July 18, 2024
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July 18, 2024
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Bills Defining Antisemitism Advance Out of Senate Committee

After a total of nine hours of impassioned debate in virtual state senate hearings on two bills, including one that would adopt the International Holocaust Remembrance Alliance’s (IHRA) definition of antisemitism, both were advanced out of committee.

The 4-1 vote by the State Government, Wagering, Tourism and Historic Preservation Committee was the first step before they are considered by the full legislature. Companion bills in the state assembly have yet to be scheduled for a hearing.

The lone dissenting vote came from Sen. Shirley Turner (D-Dist. 15), who cast her ballot after the hearing closed. The Mercer County legislator did not respond to a Jewish Link request for comment about her objection.

The two bills would also provide $100,000 for an educational campaign to fight antisemitism and include the IHRA definition of antisemitism and the United Nations definition of Islamophobia in the state Office of Diversity, Equity, Inclusion and Belonging provisions.

In voting in favor of the bills, Sen. John McKeon (D-Dist. 27) voiced strong support for the legislation, citing the “intertwined” historical alliance that binds the United States and Israel together as allies in the war against terrorism and friends that share a belief in democracy and cultural ties as well as the need to protect the Jewish community from surging antisemitism. He was troubled by testimony that Zionism is being used as a slur against Jews and rise of antisemitic symbols.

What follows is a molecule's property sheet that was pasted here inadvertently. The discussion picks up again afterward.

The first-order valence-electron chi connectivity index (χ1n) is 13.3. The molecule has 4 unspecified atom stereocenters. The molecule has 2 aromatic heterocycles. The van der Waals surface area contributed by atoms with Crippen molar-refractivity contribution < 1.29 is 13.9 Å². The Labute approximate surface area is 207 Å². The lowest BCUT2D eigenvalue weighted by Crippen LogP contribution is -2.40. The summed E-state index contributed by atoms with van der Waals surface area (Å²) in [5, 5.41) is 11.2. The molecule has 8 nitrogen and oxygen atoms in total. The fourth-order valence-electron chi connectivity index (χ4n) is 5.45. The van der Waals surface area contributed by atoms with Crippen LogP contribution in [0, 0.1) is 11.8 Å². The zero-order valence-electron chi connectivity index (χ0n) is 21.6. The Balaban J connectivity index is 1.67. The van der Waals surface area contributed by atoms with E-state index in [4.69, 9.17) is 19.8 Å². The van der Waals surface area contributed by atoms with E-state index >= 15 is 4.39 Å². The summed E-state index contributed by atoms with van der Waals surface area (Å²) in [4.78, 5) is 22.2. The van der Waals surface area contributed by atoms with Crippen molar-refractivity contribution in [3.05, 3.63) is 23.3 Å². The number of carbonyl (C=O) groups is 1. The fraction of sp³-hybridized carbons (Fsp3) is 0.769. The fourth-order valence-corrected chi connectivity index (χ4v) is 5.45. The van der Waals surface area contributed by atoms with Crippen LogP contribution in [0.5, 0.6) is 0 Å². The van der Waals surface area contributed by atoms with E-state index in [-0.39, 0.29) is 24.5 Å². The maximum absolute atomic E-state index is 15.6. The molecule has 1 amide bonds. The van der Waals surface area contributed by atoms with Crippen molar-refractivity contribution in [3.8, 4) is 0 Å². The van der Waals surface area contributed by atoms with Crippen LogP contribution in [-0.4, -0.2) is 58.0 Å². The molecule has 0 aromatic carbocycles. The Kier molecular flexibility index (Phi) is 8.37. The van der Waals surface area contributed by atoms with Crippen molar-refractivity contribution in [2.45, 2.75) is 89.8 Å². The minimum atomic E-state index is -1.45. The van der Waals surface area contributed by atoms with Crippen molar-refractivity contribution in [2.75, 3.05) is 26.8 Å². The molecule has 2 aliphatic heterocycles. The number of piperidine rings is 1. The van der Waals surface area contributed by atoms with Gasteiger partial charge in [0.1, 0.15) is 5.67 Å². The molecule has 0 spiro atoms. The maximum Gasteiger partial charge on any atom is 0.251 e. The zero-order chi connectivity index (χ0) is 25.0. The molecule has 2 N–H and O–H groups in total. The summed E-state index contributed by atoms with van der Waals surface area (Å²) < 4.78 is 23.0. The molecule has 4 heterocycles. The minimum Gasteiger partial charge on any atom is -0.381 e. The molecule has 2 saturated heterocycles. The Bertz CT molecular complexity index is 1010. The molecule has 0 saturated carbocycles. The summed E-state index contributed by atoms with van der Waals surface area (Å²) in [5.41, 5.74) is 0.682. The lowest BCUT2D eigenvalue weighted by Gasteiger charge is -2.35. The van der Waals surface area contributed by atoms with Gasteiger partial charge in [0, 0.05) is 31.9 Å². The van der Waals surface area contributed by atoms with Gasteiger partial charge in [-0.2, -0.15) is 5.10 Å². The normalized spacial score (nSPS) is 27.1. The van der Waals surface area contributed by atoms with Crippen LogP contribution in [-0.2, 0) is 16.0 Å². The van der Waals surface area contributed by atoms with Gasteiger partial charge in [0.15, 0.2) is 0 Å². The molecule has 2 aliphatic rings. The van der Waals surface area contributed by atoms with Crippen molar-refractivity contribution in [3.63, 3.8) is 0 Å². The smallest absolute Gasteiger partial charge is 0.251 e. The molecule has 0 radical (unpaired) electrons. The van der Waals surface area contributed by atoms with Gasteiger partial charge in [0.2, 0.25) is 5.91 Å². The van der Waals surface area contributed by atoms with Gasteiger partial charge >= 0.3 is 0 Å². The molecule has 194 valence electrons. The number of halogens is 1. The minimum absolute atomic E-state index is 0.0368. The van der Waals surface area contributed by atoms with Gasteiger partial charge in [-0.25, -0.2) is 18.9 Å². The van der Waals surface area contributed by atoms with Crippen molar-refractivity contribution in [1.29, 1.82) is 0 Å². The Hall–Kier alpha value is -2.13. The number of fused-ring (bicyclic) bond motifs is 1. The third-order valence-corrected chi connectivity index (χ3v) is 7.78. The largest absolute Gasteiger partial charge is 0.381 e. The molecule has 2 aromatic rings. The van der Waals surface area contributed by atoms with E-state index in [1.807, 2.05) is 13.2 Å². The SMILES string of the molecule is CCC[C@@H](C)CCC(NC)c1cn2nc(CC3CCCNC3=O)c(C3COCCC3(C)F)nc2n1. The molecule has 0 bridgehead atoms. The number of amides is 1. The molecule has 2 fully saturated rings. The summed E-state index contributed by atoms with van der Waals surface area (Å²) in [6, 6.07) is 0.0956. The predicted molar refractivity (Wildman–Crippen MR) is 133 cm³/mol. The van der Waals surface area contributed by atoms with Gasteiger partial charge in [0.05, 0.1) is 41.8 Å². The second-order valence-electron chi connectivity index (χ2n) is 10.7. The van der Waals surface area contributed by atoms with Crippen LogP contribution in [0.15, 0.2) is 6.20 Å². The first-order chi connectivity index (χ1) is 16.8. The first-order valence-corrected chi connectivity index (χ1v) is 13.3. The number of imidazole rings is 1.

McKeon said he heard two days of “harrowing” tales during which Jewish community leaders, residents and students told of experiences of being harassed, threatened and bullied in their towns, schools and campuses since the Oct. 7 attack on Israel by Hamas.

As the former mayor of West Orange, McKeon said he learned to have empathy for its diverse community, including racism experienced by Blacks and Latinos. “We’ve seen a rise in antisemitism around the state and around the country,” said McKeon, adding that likewise “my heart breaks” for Palestinians who testified they had lost family and friends in Gaza and were devastated by the destruction, adding he would be “equally and with passion” in support of a similar bill that would shield the Muslim community.

He downplayed contentions by many of those opposing the adoption of the IHRA that it would infringe on their First Amendment right to free speech and to criticize Israel, stressing “there has been no such impact” in the 36 states and dozens of countries that have adopted the measure, adding he hoped the governor signs it into law.

Also commenting on the legislation was Sen. Vincent Polistina (R-Dist. 2), who said he understood everyone’s passion, but a priority for the state is to protect Jewish community members “under increased attack and under increased abuse.”

Also casting affirmative votes without comment were Sens. James Beach (D-Dist.6) and Robert Singer (R-Dist. 30), sponsors of the IHRA bill.

Most comments from the Jewish community at the June 20 hearing largely took the same approach as in the first hearing three days earlier. These included supporting the inclusion of the IHRA and its provisions, which include denying Israel’s right to exist as a Jewish state, holding Jews collectively responsible for the actions of Israel, equating Israel’s actions with Nazism and denying the Holocaust, among other things, as antisemitism. However, there were detractors.